Its colors grace my living room now, a tangible reminder of the resurrection hope who lives in me even when I can’t feel him. Today, as I remember the painting’s beginnings, it offers another hopeful reminder: the Artist who is shaping me into my true self is skilled enough to welcome me freely and fearlessly into the creative process.
The painting began one day about four years ago. I was to be the first to put paint on the fresh canvas.
I could hardly wait. That in itself was a small miracle.
The teacher in my mandatory high school art class once told me that my perspective was “screwy as hell.” If I hadn’t been afraid to pick up a paintbrush before that, I certainly had been since. Afraid of failure. Afraid of what people would think.
So why my excitement? What had changed?
I was sharing a home with an artist. This was her idea. She had done it before with people who, in their words, ‘can’t paint.’ She told me I couldn’t ruin the picture.
Sometimes, for people afraid to begin, she would take a brush and scribble across the canvas to emphasize: they could not spoil the painting.
She went before, showing me how to hold the brush and where to start and how to mix the paint. She came behind, and however my brush stroked the canvas, the brush of the master artist incorporated and surrounded, and the first strokes of a not-so-timid-anymore but still-mostly-untrained artist became a seamless part of the beauty.
I could let go and enter the process with joy, knowing that my strokes were small and few in the bigger picture, trusting the promise and the promiser: As I worked together with the master artist, I could not ruin the picture.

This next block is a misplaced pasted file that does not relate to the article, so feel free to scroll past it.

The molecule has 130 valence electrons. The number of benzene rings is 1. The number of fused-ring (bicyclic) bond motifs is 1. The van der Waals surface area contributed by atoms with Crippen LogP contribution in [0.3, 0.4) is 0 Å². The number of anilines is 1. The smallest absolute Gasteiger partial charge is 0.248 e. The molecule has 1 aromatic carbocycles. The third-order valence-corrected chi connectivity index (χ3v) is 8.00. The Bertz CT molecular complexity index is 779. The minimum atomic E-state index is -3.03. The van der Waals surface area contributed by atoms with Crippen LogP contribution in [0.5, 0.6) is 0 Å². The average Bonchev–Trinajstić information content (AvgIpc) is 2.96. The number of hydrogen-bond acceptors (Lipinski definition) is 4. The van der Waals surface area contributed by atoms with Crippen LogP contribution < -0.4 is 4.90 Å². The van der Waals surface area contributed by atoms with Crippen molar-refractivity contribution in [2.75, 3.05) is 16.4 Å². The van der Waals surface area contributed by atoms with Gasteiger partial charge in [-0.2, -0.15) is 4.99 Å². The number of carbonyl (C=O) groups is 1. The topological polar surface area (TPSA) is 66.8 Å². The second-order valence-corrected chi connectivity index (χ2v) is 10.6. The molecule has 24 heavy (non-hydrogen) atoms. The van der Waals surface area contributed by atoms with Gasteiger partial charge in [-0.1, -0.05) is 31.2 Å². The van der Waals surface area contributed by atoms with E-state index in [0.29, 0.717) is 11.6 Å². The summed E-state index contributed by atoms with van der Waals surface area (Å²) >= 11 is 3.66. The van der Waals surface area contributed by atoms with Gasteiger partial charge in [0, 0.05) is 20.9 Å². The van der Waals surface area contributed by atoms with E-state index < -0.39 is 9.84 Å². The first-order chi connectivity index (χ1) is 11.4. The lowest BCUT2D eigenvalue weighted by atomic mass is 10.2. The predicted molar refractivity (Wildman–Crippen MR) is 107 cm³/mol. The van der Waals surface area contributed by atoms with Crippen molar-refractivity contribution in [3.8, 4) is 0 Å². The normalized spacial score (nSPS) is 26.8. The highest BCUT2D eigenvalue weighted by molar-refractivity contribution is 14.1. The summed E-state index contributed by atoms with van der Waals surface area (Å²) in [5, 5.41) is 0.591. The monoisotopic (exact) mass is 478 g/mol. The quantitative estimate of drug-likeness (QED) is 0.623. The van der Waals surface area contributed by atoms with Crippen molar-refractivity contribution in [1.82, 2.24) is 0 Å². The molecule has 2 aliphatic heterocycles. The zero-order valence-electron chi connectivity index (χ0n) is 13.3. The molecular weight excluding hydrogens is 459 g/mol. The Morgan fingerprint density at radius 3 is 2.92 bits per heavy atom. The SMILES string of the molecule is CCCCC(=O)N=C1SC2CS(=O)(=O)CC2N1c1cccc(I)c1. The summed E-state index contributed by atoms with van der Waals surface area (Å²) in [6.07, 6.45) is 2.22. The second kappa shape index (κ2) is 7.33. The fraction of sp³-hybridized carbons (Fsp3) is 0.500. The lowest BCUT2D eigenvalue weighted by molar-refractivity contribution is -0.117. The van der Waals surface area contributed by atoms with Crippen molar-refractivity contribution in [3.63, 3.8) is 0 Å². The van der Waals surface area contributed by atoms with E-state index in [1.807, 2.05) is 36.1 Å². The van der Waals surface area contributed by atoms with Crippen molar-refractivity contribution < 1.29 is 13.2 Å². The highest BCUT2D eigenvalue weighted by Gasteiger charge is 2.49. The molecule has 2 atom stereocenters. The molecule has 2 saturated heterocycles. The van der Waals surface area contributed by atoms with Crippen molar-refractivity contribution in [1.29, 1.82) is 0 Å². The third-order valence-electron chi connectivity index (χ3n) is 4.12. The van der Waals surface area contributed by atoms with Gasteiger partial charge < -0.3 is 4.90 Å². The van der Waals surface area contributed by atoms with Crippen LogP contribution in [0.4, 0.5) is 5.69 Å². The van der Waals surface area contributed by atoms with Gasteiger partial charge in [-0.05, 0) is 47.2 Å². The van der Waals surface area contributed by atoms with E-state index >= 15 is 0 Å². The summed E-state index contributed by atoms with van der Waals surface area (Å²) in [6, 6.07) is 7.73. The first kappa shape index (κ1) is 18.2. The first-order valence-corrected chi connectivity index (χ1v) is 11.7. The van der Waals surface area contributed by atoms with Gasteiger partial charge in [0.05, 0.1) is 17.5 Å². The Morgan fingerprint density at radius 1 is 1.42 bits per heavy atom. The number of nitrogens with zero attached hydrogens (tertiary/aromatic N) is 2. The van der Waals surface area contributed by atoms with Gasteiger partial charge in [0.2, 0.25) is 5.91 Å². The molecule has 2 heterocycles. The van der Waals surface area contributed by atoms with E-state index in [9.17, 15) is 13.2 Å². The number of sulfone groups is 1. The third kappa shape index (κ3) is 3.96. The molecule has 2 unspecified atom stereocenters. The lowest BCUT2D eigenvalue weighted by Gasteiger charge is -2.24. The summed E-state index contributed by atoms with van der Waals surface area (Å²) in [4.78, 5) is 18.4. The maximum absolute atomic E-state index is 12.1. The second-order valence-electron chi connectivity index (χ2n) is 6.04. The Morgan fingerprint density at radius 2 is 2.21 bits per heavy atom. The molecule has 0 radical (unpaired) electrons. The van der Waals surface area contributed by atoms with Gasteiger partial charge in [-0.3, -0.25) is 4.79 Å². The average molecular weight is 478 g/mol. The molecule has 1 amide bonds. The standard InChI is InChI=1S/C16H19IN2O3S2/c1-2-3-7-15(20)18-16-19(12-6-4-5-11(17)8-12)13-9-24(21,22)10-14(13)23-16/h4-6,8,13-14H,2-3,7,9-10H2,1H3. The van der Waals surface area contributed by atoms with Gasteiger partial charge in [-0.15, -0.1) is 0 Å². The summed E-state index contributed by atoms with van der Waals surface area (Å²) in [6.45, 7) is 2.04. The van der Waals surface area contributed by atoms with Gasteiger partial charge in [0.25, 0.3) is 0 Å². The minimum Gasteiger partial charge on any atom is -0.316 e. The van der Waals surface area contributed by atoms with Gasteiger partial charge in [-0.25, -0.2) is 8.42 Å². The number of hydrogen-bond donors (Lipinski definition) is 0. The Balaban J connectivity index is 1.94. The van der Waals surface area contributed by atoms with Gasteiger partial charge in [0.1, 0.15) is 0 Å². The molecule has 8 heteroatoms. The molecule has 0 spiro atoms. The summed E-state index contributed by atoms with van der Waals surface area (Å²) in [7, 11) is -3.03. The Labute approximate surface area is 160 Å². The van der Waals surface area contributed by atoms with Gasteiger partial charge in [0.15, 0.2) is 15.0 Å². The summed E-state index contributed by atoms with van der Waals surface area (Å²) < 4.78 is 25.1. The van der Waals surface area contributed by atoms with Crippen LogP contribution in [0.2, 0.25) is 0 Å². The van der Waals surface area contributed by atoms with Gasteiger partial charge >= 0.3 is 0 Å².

There are days I need that reminder again. Most days, if I’m honest. Every day, actually. I need the Master Artist to whisper again and again in my ear, “Carolyn Joy, let Me be God.” I need him to remind me once again that I can relax and enjoy the process because I’m not the sole creator of my life. The Master Artist, brush in hand, is not only coaching but coming behind, filling and surrounding and incorporating dark and light into unbelievable beauty. He promises that, as we work together, every stroke I make on my canvas, the careful ones, the let-go-and-have-fun ones, the ones where I really mess up badly, as well as every loving touch or careless scribble or angry slash that someone else makes across my canvas, will be used in the shaping of the final glorious image—Christ in me.
“And we know that God causes everything to work together for the good of those who love God and are called according to his purpose for them. For God knew his people in advance, and he chose them to become like his Son. . . (Romans 8:28-29 NLT)